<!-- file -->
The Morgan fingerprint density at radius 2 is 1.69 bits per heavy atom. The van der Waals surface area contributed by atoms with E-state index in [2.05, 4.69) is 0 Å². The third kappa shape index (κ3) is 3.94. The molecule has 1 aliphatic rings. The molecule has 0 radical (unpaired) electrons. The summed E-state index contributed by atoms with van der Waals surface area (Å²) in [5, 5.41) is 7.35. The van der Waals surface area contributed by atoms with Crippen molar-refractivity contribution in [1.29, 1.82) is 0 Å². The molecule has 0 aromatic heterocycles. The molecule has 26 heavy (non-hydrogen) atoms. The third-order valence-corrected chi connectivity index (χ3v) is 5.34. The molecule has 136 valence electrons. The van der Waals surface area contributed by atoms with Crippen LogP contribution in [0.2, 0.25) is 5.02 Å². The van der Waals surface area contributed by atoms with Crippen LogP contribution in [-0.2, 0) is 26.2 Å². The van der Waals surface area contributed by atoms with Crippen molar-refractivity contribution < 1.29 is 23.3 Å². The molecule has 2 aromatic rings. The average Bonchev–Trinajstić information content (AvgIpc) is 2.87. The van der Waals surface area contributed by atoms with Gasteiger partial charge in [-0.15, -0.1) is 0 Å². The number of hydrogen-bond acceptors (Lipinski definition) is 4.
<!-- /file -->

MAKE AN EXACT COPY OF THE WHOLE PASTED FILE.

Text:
The Morgan fingerprint density at radius 2 is 1.69 bits per heavy atom. The van der Waals surface area contributed by atoms with E-state index in [2.05, 4.69) is 0 Å². The third kappa shape index (κ3) is 3.94. The molecule has 1 aliphatic rings. The molecule has 0 radical (unpaired) electrons. The summed E-state index contributed by atoms with van der Waals surface area (Å²) in [5, 5.41) is 7.35. The van der Waals surface area contributed by atoms with Crippen molar-refractivity contribution in [1.29, 1.82) is 0 Å². The molecule has 0 aromatic heterocycles. The molecule has 26 heavy (non-hydrogen) atoms. The third-order valence-corrected chi connectivity index (χ3v) is 5.34. The molecule has 136 valence electrons. The van der Waals surface area contributed by atoms with Crippen LogP contribution in [0.2, 0.25) is 5.02 Å². The van der Waals surface area contributed by atoms with Crippen LogP contribution in [-0.2, 0) is 26.2 Å². The van der Waals surface area contributed by atoms with Crippen molar-refractivity contribution < 1.29 is 23.3 Å². The molecule has 2 aromatic rings. The average Bonchev–Trinajstić information content (AvgIpc) is 2.87. The van der Waals surface area contributed by atoms with Gasteiger partial charge in [-0.15, -0.1) is 0 Å². The number of hydrogen-bond acceptors (Lipinski definition) is 4.